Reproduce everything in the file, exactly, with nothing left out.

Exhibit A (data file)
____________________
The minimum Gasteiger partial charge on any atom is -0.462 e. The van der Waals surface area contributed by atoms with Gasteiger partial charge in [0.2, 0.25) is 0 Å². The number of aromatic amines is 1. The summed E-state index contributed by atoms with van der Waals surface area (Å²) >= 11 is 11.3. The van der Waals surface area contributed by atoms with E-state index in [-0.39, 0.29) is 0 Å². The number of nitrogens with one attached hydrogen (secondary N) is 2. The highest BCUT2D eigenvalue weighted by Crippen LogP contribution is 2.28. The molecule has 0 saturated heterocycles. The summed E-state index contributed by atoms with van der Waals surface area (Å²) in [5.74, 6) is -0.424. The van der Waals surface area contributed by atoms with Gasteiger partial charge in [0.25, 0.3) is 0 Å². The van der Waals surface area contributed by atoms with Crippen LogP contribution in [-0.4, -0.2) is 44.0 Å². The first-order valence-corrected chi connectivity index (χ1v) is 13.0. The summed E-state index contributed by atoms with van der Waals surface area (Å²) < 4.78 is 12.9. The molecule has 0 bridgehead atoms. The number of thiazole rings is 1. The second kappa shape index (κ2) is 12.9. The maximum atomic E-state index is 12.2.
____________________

The minimum Gasteiger partial charge on any atom is -0.462 e. The van der Waals surface area contributed by atoms with Gasteiger partial charge in [0.2, 0.25) is 0 Å². The number of aromatic amines is 1. The summed E-state index contributed by atoms with van der Waals surface area (Å²) >= 11 is 11.3. The van der Waals surface area contributed by atoms with E-state index in [-0.39, 0.29) is 0 Å². The number of nitrogens with one attached hydrogen (secondary N) is 2. The highest BCUT2D eigenvalue weighted by Crippen LogP contribution is 2.28. The molecule has 0 saturated heterocycles. The summed E-state index contributed by atoms with van der Waals surface area (Å²) in [5.74, 6) is -0.424. The van der Waals surface area contributed by atoms with Gasteiger partial charge in [0.25, 0.3) is 0 Å². The van der Waals surface area contributed by atoms with Crippen LogP contribution in [-0.4, -0.2) is 44.0 Å². The first-order valence-corrected chi connectivity index (χ1v) is 13.0. The summed E-state index contributed by atoms with van der Waals surface area (Å²) < 4.78 is 12.9. The molecule has 0 bridgehead atoms. The number of thiazole rings is 1. The second kappa shape index (κ2) is 12.9. The maximum atomic E-state index is 12.2.